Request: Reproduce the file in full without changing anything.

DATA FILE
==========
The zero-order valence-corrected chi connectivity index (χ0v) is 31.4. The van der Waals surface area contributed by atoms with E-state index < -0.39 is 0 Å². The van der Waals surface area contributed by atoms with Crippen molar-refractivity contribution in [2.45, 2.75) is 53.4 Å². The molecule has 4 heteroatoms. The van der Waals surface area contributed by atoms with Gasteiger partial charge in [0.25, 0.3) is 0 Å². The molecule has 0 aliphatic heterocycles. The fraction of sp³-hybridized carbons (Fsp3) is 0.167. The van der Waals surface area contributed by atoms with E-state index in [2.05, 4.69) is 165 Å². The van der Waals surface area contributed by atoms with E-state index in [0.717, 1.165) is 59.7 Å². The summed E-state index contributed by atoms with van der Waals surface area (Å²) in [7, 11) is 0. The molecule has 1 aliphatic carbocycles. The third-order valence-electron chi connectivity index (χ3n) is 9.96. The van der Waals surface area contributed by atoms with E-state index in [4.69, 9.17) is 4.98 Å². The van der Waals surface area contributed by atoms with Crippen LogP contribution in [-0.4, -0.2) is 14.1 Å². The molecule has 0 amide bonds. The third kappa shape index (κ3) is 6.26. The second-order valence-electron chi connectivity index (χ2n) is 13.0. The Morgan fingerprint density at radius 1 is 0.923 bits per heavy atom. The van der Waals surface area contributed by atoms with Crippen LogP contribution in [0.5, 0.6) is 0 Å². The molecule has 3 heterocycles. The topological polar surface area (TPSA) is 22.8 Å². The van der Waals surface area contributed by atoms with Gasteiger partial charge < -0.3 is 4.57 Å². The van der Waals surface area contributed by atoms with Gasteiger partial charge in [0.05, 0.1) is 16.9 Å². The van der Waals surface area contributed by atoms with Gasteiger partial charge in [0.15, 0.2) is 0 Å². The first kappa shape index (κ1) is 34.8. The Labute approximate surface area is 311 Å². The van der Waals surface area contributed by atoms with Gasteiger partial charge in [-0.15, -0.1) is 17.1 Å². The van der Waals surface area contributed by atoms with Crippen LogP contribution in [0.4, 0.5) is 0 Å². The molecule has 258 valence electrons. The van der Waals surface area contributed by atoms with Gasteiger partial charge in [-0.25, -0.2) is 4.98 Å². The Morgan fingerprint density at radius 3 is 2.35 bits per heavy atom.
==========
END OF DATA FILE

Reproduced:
The zero-order valence-corrected chi connectivity index (χ0v) is 31.4. The van der Waals surface area contributed by atoms with E-state index < -0.39 is 0 Å². The van der Waals surface area contributed by atoms with Crippen molar-refractivity contribution in [2.45, 2.75) is 53.4 Å². The molecule has 4 heteroatoms. The van der Waals surface area contributed by atoms with Gasteiger partial charge in [0.25, 0.3) is 0 Å². The molecule has 0 aliphatic heterocycles. The fraction of sp³-hybridized carbons (Fsp3) is 0.167. The van der Waals surface area contributed by atoms with E-state index in [2.05, 4.69) is 165 Å². The van der Waals surface area contributed by atoms with E-state index in [0.717, 1.165) is 59.7 Å². The summed E-state index contributed by atoms with van der Waals surface area (Å²) in [7, 11) is 0. The molecule has 1 aliphatic carbocycles. The third-order valence-electron chi connectivity index (χ3n) is 9.96. The van der Waals surface area contributed by atoms with E-state index in [4.69, 9.17) is 4.98 Å². The van der Waals surface area contributed by atoms with Crippen LogP contribution in [-0.4, -0.2) is 14.1 Å². The molecule has 0 amide bonds. The third kappa shape index (κ3) is 6.26. The second-order valence-electron chi connectivity index (χ2n) is 13.0. The Morgan fingerprint density at radius 1 is 0.923 bits per heavy atom. The van der Waals surface area contributed by atoms with Crippen LogP contribution in [0.5, 0.6) is 0 Å². The molecule has 3 heterocycles. The topological polar surface area (TPSA) is 22.8 Å². The van der Waals surface area contributed by atoms with Gasteiger partial charge < -0.3 is 4.57 Å². The van der Waals surface area contributed by atoms with Gasteiger partial charge in [0.05, 0.1) is 16.9 Å². The van der Waals surface area contributed by atoms with Gasteiger partial charge in [0.15, 0.2) is 0 Å². The first kappa shape index (κ1) is 34.8. The Labute approximate surface area is 311 Å². The van der Waals surface area contributed by atoms with Gasteiger partial charge in [-0.15, -0.1) is 17.1 Å². The van der Waals surface area contributed by atoms with Crippen LogP contribution in [0.4, 0.5) is 0 Å². The molecule has 258 valence electrons. The van der Waals surface area contributed by atoms with Gasteiger partial charge in [-0.25, -0.2) is 4.98 Å². The Morgan fingerprint density at radius 3 is 2.35 bits per heavy atom.